Topic 2 Children with Neurodevelopmental Disorders

In the wide spectrum of vulnerabilities and children’s needs, neurodevelopmental disorders (NDD’s) should also be taken into account when it comes to inclusion.

  • NDDs are a complex, multifaceted subject area which isn’t, as of yet, sufficiently researched
  • They cross a wide clinical spectrum, and many are suggested to have genetic and hereditary origins
  • Many NDDs such as autistic spectrum disorder (ASD) or attention deficit/ hyperactivity disorder (ADHD) can only be diagnosed solely based on behavior
  • Many of these NDDs frequently co-exist and share similar traits (i.e higher inattention and overall ADHD scores are associated with self-reported deficits in communication and social skills), but can take years to diagnose as they display similar symptoms in areas such as impaired social communication and interaction skills, similar sensory and motor dysfunctions, sleeping and eating difficulties, attachment issues and attention problems

What difficulties do children with this type of vulnerability experience in school and what are their needs?

  • School is rarely a good environment for children in the autism spectrum, especially for those who are on the more severe end of this spectrum.
  • Children with autism spend a huge amount of time learning how to cope with an environment that is often out of sync with their abilities and challenges
  • After having built those skills, the kids must leave that environment for a completely different situation when they graduate or age out.

Some of the domains that children face difficulties in are the following:

Many facets of everyday school life—hall buzzers, fluorescent lights, yelling children, echoing gyms—are overwhelming enough for children without autism. For children with autism, the sensory stimuli can be overwhelming, triggering extreme anxiety and autistic behavior

Standardized testing requires even young children to comprehend and respond to spoken and written language at an expected speed and level. Children with autism are often at a disadvantage during standardized testing as verbal expression and comprehension are major challenges—particularly when it comes to figurative or expressive language.

the ability to plan and execute multi-step projects while taking into account project parameters, timelines, and other factors. For schoolchildren, this means the ability to manage homework, school projects, exam preparation, and event planning, among a plethora of other things. Executive functioning, most of the times, can be a challenge for children in the autistic spectrum (and by extension adults) who are generally less comfortable in switching between activities.

critical for writing, drawing, cutting, pasting, and manipulating small objects such as microscope slides and tweezers. Gross motor skills are used for jumping, kicking, throwing, running, and skipping. Skills like these are central to meeting the social demands of elementary school and high school. Mild to moderate impairment of these skills are common with most children with autism. Any limitations may not only affect the child’s academic achievements but also their daily school life.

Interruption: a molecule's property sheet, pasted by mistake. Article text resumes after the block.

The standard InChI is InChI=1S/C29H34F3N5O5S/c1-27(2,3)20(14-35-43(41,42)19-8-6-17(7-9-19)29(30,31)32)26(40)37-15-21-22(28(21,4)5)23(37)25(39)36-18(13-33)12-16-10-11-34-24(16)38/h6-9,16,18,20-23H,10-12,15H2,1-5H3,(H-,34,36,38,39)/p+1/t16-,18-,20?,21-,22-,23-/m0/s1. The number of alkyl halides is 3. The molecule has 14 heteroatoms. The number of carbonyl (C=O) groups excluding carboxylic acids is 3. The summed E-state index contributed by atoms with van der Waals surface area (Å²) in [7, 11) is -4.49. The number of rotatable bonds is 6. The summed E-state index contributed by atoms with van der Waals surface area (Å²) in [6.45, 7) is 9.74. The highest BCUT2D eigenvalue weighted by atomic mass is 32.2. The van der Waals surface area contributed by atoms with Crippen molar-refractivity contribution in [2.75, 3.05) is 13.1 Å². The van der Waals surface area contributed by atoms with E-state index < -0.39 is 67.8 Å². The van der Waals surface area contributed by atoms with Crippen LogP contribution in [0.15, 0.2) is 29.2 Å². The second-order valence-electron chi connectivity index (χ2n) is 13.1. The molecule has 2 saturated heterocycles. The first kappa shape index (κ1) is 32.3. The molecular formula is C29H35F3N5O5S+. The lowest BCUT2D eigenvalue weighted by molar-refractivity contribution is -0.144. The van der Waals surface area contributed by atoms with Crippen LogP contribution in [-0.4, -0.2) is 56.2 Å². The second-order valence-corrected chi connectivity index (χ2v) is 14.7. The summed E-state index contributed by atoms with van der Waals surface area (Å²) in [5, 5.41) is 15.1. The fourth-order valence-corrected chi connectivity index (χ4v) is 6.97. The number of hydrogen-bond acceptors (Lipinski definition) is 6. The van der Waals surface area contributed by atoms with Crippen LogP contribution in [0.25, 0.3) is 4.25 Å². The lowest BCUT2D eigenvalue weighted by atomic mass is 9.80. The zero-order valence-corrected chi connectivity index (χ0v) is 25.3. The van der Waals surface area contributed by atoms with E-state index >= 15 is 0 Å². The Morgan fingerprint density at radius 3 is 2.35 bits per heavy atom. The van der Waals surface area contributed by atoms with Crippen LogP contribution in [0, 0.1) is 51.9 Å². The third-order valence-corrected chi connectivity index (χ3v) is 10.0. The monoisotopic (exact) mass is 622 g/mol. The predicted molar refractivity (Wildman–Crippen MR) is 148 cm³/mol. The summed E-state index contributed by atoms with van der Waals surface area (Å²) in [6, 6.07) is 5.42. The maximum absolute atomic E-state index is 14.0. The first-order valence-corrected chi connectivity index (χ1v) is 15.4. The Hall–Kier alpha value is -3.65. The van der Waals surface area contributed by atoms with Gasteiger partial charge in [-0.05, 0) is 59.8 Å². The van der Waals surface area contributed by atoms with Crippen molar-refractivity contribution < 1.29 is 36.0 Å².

Children in the autistic spectrum share difficulty with social communication. Sometimes the difficulties are obvious and severe. Even if they are not and the child is high-functioning, the understanding of social interactions can still be challenging. The social cues that tell a child when to change social behaviors are often difficult for a child with autism to pick up. The difficulty in decoding these social cues is what often prevents children from discern a playful teasing from bullying or a hint of sarcasm from a statement of fact. Because of the ever-evolving nature of social interactions (which change with every school year), a child with autism may be socially isolated or be seen as introverted if they don’t participate.

changes in the class context can be confusing to a child with autism. The changes extend not only to the classroom but to peers as well. Children with autism often have tremendous difficulty with recognizing and adapting to these changes. This leaves them vulnerable to ridicule and censure from those who fail to recognize the child’s limitations.

Children with autism thrive on routine and structure. Rapid change and adjustments are challenging for many children but these changes can be even more disruptive to children with autism, making it difficult for them to cope or adjust “on demand.”

  • Children with NDD’s and other disabilities, have the added burden of needing to leave classes—often in the middle of a lesson—to attend therapy sessions, social skills groups, and other programs intended to help them handle the very experiences they are missing.
  • Student-teacher relationships are of outmost importance. Emerging research show that especially in early school years, the transition to early schooling is a crucial milestone for all children, one that can be particularly challenging for young children with ASD. The quality of the student-teacher relationship (STR) is seen as crucial to successful academic outcomes and a strong predictor of long-term behaviors (Bolourian et al., 2019). The goal for a child with NDD’s / autistic spectrum disorder is to enhance the attitude of reciprocity and cooperation while egocentrism gets diminished.
Source: https://www.uml.edu/Images/autism-little-boy-smiling-speech-therapist-letter-a-square-1400-opt_tcm18-266916.jpg

Activity 2: “A Day at School”